Before the new album's official release, the band gave away hints indicating a new creative direction, painting themselves with less austere, self-righteous colours to favour an image of a band who could have a good laugh at their own expense. As the hints began pouring, I couldn't help but see the parallels between their transformation and another, more radical one, made by a group that, just as Arcade Fire, also suffered with the stigma of being a band who believes that music can change the world.

In the New Year's Eve of 1989, after two rollercoaster years that saw them at the top of the world - and, not surprisingly, at the mercy of the usual cynicism of music critics - U2 decided to, as Bono put it, "dream it all up again" before they could become a pastiche of who they were, or used to be. After staying off the radar for a little less than two years, the band re-emerged in 1991 with what can be considered not only their best album, but also one of rock's greatest records of all time. "Achtung, Baby" is, for all intents and purposes, an audio masterpiece - which, after the kickoff of an accompanying world tour - ZooTV - also became a visual one - in twelve acts, equal parts mysterious, rich, provocative, shocking, and innovative in its effort to capture the zeitgeist of post-fall-of-the-Berlin-wall Europe (Berlin was also the place where, in the legendary Hansa Tonstudio, the band recorded extensive material of what would later become the final version of the album, and its post-reunification atmosphere heavily influenced the concepts the band explored on the twelve album tracks, most notably in the fantastic, and to this day unparalleled, "Zoo Station").

What differs "Achtung, Baby" and "Reflektor" - besides the latter's shortcomings when compared to the former - is the amount of effort applied by both bands to get rid of restricting labels, so they could both freely explore their vast creative possibilities, and how those efforts measure up to those labels, and the pains of having to carry them around. When, back in 1989, U2 decided to take a temporary leave to think it all over, they already were, matter-of-factly, the greatest rock band in the world at the time. They were a big mainstream player (surely not as big as today), and they gained world recognition alongside giants of their time. As incredibly talented and innovative as they are, and as passionate as their efforts to make music that can change the world might be, Arcade Fire hasn't yet reached the same global status as U2 had nearly 25 years ago.

Looking through that prism, "Reflektor" seems like an over-the-top, even radical response to a problem that may not be that big - or, it may not even exist yet. With the final tracks of "The Suburbs" - and the world tour that followed - one could foretell that something even grander was about to come from the hands of Arcade Fire, a band whose musical and creative resources seemed endless. What "Reflektor" suggests is that those resources aren't endless, and that the band seems resolute in its intent to secure a place in the pantheon of rock giants - "Reflektor" would then be the shortcut to get them there, so the band would finally achieve the universal recognition their fans - and some rock critics - believe they deserve. Judging by a considerable amount of positive reviews and fans' opinions that verge on hysteria in their efforts to defend the band's work in the latest album, the shortcut worked (at least partly).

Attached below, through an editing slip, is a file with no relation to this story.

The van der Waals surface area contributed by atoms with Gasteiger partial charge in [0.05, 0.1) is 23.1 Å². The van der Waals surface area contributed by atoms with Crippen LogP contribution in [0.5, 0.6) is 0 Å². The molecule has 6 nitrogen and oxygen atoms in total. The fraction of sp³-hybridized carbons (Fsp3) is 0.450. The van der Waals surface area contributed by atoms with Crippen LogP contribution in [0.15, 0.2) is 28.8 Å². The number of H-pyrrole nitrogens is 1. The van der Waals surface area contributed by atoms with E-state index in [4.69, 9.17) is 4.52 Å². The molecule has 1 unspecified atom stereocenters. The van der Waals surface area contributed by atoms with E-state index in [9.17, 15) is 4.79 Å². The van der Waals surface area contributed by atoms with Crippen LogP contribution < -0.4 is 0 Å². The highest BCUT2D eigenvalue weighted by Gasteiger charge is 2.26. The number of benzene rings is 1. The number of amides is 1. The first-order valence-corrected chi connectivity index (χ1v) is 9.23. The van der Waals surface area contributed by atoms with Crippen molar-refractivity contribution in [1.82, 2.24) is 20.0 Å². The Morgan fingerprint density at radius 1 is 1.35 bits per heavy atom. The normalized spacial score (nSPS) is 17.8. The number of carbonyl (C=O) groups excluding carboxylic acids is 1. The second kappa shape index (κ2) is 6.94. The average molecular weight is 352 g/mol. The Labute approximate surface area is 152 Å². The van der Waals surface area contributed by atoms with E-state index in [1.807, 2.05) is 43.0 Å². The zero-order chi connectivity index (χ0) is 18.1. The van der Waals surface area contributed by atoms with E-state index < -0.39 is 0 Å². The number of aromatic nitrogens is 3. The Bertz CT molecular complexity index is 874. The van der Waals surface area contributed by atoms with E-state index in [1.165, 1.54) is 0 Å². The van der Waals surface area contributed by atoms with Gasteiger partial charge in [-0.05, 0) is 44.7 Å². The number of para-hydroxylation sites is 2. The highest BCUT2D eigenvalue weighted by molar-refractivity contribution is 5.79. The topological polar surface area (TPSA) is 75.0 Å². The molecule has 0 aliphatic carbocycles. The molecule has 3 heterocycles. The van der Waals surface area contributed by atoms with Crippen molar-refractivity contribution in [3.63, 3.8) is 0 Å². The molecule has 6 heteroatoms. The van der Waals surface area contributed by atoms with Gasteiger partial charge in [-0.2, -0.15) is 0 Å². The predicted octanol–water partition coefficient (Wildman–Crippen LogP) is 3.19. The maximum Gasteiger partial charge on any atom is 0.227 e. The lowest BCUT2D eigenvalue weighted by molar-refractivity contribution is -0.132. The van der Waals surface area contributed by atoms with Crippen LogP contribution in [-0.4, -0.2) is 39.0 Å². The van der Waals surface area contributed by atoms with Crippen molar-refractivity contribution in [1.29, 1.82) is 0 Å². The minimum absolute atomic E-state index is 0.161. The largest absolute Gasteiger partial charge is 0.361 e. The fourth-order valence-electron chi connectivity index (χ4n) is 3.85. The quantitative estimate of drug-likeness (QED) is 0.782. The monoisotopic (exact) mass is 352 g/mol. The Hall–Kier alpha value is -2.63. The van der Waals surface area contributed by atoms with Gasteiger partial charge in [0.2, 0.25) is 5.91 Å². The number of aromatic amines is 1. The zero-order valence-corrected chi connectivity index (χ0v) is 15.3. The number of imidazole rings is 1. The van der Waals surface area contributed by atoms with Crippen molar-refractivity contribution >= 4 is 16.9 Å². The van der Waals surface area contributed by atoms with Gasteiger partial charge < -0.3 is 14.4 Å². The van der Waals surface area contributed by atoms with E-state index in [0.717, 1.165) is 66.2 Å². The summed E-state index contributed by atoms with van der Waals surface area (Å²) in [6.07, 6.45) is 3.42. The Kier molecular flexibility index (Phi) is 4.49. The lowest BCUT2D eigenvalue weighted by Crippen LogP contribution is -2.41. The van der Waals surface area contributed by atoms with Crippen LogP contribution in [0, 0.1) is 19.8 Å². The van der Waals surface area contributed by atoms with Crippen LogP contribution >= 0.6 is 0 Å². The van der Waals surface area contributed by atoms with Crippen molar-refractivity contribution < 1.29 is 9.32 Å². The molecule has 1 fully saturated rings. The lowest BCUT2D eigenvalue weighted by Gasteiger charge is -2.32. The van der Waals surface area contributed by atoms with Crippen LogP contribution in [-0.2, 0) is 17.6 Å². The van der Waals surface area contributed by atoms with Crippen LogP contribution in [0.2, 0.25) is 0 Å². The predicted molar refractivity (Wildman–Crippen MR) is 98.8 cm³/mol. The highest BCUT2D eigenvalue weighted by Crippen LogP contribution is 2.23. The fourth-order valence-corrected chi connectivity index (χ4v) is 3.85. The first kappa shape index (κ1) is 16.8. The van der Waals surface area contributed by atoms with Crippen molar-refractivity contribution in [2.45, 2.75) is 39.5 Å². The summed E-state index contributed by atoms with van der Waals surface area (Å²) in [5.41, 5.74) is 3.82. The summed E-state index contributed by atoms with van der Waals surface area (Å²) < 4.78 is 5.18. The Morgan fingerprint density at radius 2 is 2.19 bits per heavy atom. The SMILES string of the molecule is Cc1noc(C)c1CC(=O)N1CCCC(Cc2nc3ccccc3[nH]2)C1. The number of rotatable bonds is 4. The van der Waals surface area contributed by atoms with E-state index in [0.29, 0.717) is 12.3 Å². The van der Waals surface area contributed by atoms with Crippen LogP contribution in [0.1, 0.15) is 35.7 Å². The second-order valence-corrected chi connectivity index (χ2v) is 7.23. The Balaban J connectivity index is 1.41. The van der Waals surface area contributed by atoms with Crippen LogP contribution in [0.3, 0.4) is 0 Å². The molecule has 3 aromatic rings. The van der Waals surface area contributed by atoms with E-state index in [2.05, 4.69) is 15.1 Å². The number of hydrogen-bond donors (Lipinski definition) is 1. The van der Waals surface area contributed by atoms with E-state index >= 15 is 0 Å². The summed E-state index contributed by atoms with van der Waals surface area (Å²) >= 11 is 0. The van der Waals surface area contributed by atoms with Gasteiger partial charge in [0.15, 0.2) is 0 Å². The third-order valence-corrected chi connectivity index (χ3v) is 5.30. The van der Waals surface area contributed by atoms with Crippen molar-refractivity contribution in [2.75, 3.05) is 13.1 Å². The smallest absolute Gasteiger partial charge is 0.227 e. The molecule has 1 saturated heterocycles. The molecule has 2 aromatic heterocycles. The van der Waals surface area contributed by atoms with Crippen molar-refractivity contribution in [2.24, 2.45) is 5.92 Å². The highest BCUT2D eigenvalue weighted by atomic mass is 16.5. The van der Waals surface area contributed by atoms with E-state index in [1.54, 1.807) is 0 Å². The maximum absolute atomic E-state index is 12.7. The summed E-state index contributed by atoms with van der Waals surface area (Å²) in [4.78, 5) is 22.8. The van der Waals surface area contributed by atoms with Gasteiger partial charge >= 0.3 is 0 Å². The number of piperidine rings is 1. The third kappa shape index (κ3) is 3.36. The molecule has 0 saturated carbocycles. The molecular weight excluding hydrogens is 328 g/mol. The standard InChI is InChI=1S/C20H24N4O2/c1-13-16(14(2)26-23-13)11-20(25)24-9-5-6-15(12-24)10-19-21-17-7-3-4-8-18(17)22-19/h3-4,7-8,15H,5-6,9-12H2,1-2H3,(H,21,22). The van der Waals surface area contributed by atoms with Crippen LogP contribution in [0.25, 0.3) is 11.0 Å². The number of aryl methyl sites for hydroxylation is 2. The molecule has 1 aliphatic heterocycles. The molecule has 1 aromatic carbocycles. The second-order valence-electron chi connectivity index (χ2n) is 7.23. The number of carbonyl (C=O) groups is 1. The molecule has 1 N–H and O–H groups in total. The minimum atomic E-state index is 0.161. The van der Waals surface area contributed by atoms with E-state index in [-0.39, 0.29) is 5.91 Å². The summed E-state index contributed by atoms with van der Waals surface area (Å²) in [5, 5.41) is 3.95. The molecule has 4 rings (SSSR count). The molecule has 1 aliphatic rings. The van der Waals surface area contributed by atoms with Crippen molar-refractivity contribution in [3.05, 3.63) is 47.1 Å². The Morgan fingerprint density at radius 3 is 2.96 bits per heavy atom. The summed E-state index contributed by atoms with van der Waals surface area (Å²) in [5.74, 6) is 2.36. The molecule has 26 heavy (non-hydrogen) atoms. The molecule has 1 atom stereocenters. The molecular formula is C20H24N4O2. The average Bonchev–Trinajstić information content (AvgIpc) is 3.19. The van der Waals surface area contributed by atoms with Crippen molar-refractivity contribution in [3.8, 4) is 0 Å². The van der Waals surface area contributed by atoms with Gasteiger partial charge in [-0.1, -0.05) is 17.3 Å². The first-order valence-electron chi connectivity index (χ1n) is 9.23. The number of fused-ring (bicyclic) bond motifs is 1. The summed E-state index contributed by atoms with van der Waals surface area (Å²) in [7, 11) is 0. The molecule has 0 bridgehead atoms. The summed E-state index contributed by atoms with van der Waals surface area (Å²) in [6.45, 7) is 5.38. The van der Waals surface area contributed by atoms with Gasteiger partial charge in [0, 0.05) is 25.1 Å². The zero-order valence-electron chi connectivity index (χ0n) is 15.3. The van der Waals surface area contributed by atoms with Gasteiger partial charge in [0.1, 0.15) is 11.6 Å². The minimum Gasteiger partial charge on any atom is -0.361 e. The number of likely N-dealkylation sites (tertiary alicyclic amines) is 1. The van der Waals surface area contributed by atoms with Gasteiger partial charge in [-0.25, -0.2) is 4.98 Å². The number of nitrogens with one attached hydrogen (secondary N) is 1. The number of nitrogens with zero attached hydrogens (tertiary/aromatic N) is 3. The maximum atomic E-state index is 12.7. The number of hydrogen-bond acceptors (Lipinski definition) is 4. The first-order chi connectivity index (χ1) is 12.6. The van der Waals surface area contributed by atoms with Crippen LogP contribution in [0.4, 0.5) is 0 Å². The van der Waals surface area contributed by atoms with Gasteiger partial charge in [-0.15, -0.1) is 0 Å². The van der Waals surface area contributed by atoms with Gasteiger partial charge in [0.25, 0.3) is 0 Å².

Judging on musical terms only, "Reflektor" is a good, 8 out of 10 album, with its few bad moments (it is simply inexplicable how such a brilliant band decided to go ahead and include such anemic, subpar songs as "You Already Know" and "Porno" - songs that might have actually worked better as B-sides - in the final album tracklist) countered with instant classics, such as the aforementioned "We Exist", "Joan of Arc" and "Afterlife", and also "It's Never Over (Oh Orpheus)", and potential dancefloor fixtures such as the title track, "Normal Person", and "Flashbulb Eyes", with its subtle hints of reggae, dub and dancehall.

Aesthetically speaking, however, the band's visual transformation into what can only be described as a gentrified salsa band seems like another chapter in Arcade Fire's overinflated effort to free themselves from the limitations imposed by the critics, their fans' expectations, and their own previous works. What seems to be sadly lost in the band, however, is the fact that, contrary to what they might think, the quality and impact of their past albums didn't force them to dutifully oblige to a recipe for success that would only see them in a future of public ridicule (just look at U2). Their rush to fulfill the prophecy, and actually become the world's greatest rock band, is the very thing that seems to have condemned Arcade Fire to repeat - this time as a pastiche - the formula of the radical musical and aesthetic makeover in order to definitively conquer, and dominate, the current musical landscape.